A graduate student at the University of California, Irvine, is recovering after being attacked by a Shark while spear-fishing in Monetary Bay on Friday 24 November 2017. Grigor Azatian, 25, who is studying computer science, was fishing with his father when he was attacked by the animal, believed to have been a Great White Shark, Carcharodon carcharias, about three meters in length. The Shark bit him twice on the leg before apparently losing interest and retreating. He is being treated at the Natividad Medical Center for severe lacerations to the thigh and lower leg, but is expected to make a full recovery.
Computer science student and amateur fisherman Grigor Azatian, who was attacked by a Shark in Monetary Bay, California, on 24 November 2017. Armen Azatian/The Mercury News.
Despite their fearsome reputation, attacks by Sharks are relatively rare, with only 120 recorded off the coast of California in the 90 years since regular record-keeping began, eleven of these off Monetary County. Most attacks on Humans by Great White Sharks are thought to be mistakes. The species feeds principally on Marine Mammals, which we superficially resemble when we enter the water, gaining the majority of their nutrition from the thick adipose (fat) layers of these animals, which we lack. Due to this, when Great Whites do attack Humans these attacks are often broken off without the victim being consumed. Such attacks frequently result in severe injuries, but are seldom immediately fatal, with victims likely to survive if they receive immediate medical attention.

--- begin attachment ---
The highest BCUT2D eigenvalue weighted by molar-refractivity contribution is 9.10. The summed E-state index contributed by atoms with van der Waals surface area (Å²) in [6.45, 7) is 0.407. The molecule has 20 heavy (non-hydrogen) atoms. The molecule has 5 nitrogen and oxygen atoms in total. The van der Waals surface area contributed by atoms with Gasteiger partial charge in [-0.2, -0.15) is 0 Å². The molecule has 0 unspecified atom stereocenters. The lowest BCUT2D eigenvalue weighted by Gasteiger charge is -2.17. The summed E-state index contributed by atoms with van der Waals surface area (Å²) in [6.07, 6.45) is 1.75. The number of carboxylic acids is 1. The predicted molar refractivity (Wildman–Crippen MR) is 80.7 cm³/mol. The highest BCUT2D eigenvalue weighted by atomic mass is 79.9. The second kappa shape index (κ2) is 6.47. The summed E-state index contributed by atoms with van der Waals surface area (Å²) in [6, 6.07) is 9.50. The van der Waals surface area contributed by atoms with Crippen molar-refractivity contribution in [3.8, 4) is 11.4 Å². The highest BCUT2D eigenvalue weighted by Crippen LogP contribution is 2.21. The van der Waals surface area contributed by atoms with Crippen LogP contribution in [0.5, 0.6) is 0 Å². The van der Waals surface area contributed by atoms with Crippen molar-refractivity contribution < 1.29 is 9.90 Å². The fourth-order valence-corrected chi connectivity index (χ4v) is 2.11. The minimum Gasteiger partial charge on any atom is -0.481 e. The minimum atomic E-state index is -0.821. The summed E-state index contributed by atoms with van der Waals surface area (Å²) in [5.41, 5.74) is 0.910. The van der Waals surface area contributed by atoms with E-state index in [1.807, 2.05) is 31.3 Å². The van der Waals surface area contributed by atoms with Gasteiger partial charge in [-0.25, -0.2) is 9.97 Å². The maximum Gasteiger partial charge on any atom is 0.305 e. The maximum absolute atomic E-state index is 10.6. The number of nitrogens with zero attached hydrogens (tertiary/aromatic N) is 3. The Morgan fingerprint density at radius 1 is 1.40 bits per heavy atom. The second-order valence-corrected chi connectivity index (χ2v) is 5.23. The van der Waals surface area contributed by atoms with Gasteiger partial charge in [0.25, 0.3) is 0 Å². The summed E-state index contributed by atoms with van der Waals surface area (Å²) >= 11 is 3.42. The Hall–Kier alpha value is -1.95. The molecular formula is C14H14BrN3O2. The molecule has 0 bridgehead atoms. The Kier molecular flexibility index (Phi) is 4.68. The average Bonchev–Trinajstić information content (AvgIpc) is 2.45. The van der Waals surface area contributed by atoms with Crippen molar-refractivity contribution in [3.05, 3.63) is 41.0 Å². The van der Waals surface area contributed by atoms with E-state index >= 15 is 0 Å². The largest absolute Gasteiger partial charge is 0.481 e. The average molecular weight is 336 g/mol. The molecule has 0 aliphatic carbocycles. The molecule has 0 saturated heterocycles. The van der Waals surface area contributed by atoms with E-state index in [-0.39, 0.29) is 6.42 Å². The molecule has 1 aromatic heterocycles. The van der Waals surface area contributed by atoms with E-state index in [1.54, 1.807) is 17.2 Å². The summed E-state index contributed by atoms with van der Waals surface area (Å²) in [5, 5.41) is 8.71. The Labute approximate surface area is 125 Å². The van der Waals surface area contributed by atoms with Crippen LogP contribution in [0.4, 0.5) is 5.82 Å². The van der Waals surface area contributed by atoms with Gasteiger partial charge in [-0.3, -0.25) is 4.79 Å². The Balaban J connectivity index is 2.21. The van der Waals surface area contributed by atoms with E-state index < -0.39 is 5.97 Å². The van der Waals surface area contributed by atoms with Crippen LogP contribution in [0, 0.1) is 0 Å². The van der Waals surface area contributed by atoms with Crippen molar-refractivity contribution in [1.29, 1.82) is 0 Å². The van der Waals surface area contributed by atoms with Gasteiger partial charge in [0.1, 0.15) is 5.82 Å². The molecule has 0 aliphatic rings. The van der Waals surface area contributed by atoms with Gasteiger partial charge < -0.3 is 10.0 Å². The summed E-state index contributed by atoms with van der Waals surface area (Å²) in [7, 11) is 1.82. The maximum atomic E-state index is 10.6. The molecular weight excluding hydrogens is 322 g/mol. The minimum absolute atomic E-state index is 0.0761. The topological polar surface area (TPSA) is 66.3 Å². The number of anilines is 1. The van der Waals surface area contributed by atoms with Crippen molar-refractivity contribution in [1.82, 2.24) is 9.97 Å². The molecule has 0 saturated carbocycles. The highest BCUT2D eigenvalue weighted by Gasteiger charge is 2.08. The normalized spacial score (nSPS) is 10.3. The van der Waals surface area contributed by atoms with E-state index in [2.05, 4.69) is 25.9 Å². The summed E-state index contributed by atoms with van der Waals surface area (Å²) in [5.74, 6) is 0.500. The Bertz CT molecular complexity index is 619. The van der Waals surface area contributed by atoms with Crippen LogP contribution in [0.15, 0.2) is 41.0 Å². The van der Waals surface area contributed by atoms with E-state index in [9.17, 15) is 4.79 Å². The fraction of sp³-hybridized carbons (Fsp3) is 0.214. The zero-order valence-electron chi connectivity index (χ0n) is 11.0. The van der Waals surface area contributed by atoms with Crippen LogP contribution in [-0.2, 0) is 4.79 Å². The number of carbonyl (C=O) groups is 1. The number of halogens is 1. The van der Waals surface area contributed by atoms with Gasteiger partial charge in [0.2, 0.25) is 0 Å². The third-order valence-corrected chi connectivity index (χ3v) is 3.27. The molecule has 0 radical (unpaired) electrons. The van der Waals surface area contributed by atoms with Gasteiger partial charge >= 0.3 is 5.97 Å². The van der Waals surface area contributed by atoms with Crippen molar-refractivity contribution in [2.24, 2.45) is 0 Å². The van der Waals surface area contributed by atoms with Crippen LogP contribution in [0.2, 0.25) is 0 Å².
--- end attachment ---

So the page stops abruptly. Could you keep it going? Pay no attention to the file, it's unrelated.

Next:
A Great White Shark off the coast of Isla Guadalupe, Mexico.
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